World shattering events that wipe out most of humanity are not exactly big on fun. Nevertheless, not all apocalypses are created equal.
Sometimes that cloud of the ashes of a dead civilisation has a silver lining. The dystopian future may not be bright, but it's not always so gloomy that you never see the sun. Maybe you can finally get a bit of peace and quiet to read all those books you've been meaning to. Or perhaps the End of Days gives you a chance to hang out with Bill Murray.
Then, on the other hand, there are those situations where armageddon was just the beginning and each step from there just gets worse. The ones where those reading plans are shattered like the glasses you need to see them and you accidentally gun down Bill Murray thinking he's the revenant dead.
It's that second kind of post-apocalyptic nightmare we're concerned with here. Worlds coated in pollution and nuclear fallout, cities in ruin, and marauding gangs in what looks suspiciously like bondage gear; places where it's often a straight choice between starvation and cannibalism. In short, dystopias of unrelenting bleakness.
So, if your response to the latest real world crisis isn't fluffy escapism, but rather to reach for how it could be much, much worse, have we got ten post-apocalyptic movie worlds for you!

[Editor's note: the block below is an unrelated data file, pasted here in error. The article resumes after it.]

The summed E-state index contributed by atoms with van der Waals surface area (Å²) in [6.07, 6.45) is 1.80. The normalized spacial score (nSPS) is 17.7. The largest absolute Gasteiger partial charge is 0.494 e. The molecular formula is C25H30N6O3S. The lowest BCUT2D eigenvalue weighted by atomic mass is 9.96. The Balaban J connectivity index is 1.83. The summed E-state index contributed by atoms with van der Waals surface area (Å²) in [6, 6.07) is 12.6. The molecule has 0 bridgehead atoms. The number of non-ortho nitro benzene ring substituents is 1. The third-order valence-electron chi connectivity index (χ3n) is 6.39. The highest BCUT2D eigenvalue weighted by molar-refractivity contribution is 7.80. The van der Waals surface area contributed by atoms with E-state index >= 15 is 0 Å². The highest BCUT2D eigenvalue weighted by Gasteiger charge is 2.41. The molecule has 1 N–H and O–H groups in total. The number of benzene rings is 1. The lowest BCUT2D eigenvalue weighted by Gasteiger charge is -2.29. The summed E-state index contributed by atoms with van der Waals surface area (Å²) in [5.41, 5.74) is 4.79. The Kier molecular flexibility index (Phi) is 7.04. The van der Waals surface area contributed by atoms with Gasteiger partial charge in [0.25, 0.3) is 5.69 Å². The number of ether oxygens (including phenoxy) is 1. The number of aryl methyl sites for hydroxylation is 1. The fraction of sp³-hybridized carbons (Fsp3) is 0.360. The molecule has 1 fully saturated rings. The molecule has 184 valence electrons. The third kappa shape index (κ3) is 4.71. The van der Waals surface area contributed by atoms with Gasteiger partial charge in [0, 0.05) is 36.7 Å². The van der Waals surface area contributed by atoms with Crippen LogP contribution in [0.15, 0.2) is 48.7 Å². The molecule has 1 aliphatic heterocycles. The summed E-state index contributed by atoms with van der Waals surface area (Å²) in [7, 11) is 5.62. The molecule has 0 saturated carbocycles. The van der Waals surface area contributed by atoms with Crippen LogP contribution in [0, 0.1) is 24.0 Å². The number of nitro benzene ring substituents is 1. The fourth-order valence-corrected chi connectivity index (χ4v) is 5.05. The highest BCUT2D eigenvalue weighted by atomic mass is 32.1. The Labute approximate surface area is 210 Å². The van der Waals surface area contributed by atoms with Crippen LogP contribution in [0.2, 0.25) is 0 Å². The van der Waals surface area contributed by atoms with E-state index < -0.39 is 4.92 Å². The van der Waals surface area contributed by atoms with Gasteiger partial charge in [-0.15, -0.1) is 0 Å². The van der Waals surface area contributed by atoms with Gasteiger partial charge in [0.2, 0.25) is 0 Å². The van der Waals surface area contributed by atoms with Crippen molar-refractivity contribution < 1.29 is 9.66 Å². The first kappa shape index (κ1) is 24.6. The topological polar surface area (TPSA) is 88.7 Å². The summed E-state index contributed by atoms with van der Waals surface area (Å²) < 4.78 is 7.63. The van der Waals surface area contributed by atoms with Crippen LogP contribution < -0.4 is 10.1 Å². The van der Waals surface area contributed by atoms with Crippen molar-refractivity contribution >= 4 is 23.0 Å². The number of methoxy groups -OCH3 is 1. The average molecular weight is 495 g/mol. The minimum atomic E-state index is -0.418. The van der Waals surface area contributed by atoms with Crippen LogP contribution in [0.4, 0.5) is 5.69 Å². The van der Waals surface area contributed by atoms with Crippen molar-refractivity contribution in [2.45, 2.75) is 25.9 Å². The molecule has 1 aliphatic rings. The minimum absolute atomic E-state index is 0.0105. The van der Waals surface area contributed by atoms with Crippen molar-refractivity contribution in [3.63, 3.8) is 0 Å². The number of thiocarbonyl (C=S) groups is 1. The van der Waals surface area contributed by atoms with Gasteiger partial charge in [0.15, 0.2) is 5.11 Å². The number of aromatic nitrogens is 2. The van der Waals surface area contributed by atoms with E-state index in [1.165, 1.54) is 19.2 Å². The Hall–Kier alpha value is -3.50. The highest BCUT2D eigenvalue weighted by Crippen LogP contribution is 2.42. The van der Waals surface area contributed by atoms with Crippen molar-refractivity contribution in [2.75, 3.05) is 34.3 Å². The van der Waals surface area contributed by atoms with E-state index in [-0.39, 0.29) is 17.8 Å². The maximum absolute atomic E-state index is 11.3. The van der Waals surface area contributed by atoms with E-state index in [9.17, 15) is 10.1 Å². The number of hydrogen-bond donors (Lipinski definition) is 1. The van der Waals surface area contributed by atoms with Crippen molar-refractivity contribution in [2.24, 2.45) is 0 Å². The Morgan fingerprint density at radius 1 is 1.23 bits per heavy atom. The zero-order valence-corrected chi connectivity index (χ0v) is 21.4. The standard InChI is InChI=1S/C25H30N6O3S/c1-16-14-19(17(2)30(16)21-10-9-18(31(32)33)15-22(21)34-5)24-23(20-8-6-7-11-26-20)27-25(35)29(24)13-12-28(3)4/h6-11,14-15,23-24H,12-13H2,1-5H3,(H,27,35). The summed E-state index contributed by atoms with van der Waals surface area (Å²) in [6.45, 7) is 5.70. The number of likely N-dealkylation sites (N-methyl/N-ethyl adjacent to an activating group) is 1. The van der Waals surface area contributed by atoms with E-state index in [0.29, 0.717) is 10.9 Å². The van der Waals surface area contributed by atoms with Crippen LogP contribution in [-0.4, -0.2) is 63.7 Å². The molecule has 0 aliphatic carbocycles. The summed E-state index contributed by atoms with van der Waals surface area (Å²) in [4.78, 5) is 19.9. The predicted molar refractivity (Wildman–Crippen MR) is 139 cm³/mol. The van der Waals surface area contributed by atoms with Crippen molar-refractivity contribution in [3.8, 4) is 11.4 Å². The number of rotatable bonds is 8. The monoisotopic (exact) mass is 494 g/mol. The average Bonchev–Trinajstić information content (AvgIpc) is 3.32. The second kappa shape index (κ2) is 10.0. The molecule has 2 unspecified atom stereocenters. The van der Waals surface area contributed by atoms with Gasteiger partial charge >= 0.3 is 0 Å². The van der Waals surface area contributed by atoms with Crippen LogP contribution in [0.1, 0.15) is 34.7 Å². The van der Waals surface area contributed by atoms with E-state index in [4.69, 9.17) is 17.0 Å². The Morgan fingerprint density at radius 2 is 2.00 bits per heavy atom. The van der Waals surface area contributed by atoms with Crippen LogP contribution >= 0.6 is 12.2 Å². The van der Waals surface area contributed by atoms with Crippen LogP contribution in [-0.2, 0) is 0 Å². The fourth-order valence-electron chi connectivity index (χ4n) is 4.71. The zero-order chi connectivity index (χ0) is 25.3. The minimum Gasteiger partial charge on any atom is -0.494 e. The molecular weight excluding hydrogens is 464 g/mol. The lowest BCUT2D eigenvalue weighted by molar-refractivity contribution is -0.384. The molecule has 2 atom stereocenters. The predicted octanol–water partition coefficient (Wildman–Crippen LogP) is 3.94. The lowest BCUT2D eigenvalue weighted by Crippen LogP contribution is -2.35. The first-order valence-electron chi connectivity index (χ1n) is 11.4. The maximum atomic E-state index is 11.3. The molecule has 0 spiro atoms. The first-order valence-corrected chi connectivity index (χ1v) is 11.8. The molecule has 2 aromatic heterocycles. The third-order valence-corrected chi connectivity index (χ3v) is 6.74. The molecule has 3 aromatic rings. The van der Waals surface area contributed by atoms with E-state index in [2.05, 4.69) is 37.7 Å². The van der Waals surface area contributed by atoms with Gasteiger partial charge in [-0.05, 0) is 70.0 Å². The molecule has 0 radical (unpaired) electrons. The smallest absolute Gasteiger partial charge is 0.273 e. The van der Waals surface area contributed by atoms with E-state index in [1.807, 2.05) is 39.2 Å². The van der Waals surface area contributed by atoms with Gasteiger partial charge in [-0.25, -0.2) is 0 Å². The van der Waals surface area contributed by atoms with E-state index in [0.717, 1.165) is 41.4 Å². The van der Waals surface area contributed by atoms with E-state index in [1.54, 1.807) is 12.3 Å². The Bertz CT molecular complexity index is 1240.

10. Mad Max
George Miller's gas-guzzling Ozploitation dystopian series remains for many the template for a post-apocalyptic wasteland. Its vision of civilisation collapsed into a survival-of-the-fittest scrap between savage gangs fighting over scant resources has been relocated to a flooded globe (Waterworld) or to just north of the border (Doomsday). But Max's wasteland remains the one to beat.
Really, though, the original Mad Max was less of a post-apocalyptic movie than one about a world teetering on the brink. It wasn't until sequel The Road Warrior that the full apocalyptic badlands were introduced.
In fact, if you take the four-movie series as being a single ongoing narrative then society descends absurdly rapidly within a generation from a place with some semblance of traditional law and order into a barren desert where engine worshipping cultists and mutants hoard the last of all the water.
Perhaps, then, it's better to view the Mad Max series as a set of different riffs on post-apocalypse petrol heads than a coherent extended mythology. Whether it's The Road Warrior or Fury Road, though, Miller's post-apocalyptic nightmare imagination is one that has connected with film fans across the generations.